Tuesday, October 05, 2004

Teaching about the U.S. Presidency. As the American Presidential election draws closer, I am sure many teachers and librarians are working to help educate students about the US Presidency. This essay has a good overview of the whole topic.

From the site:

Many consider the U.S. presidency to be the most powerful office in the world. What are its constitutional foundations? How has the role of the chief executive changed through the years? What World Wide Web resources are available for teaching about the U.S. presidency?

CONSTITUTIONAL FOUNDATIONS OF THE PRESIDENCY.

The delegates to the 1787 Philadelphia Convention, who framed the U.S. Constitution, brought with them various conceptions of executive power. Three questions dominated the framers' consideration of the role the executive would play in the new government. First, the delegates discussed whether the executive should be a single individual or whether multiple persons should share the office. Second, they considered at length the amount of power the executive should wield. And third, they debated the best means by which to elect the executive. Generally, deliberations on these questions involved the balance of power in the new government.

The framers feared that a powerful executive could usurp legislative authority and engage in tyrannical actions. The weak executives created by the state constitutions, however, proved unable to prevent state legislatures from trampling on the people's rights. The founding fathers sought to create a government in which, as James Madison explained in FEDERALIST 51, "Ambition must be made to counteract ambition." Madison deemed a balance of power necessary, and he called for a governmental arrangement in which it would be in the best interest of all citizens to resist executive encroachment.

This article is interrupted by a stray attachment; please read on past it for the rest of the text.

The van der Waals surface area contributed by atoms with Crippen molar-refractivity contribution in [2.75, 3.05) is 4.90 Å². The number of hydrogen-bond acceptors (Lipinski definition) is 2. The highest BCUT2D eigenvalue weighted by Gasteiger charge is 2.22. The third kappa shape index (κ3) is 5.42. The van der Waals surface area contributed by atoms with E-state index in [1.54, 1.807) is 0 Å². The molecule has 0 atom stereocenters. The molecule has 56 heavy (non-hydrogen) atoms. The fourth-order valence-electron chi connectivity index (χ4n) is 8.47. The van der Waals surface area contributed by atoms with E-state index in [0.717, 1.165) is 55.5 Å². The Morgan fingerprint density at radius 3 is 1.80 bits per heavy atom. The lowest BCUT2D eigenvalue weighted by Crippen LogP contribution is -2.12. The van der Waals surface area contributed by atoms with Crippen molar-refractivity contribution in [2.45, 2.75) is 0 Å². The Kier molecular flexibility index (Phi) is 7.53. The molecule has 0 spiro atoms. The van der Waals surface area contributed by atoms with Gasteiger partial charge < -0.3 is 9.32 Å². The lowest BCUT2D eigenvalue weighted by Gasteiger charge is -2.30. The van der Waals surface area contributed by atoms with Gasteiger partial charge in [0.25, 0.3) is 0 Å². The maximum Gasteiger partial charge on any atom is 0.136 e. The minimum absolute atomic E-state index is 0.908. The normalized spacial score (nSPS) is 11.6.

Although they recognized the importance of strong leadership, Americans feared executive tyranny. To guard against the creation of an authoritarian monarchy, many delegates called for a plural executive. Advocates of a plural executive believed that vesting presidential power in more than one man would lessen the danger that leaders would abuse power. When the Pennsylvania delegate James Wilson moved on June 1, 1787 that the executive should consist of one person, a lengthy silence ensued. The framers eventually decided upon a single executive. They decided this on the basis that conflicts would be more easily avoided if there were only one executive. Also, they believed that Congress could more carefully watch and check a single executive.

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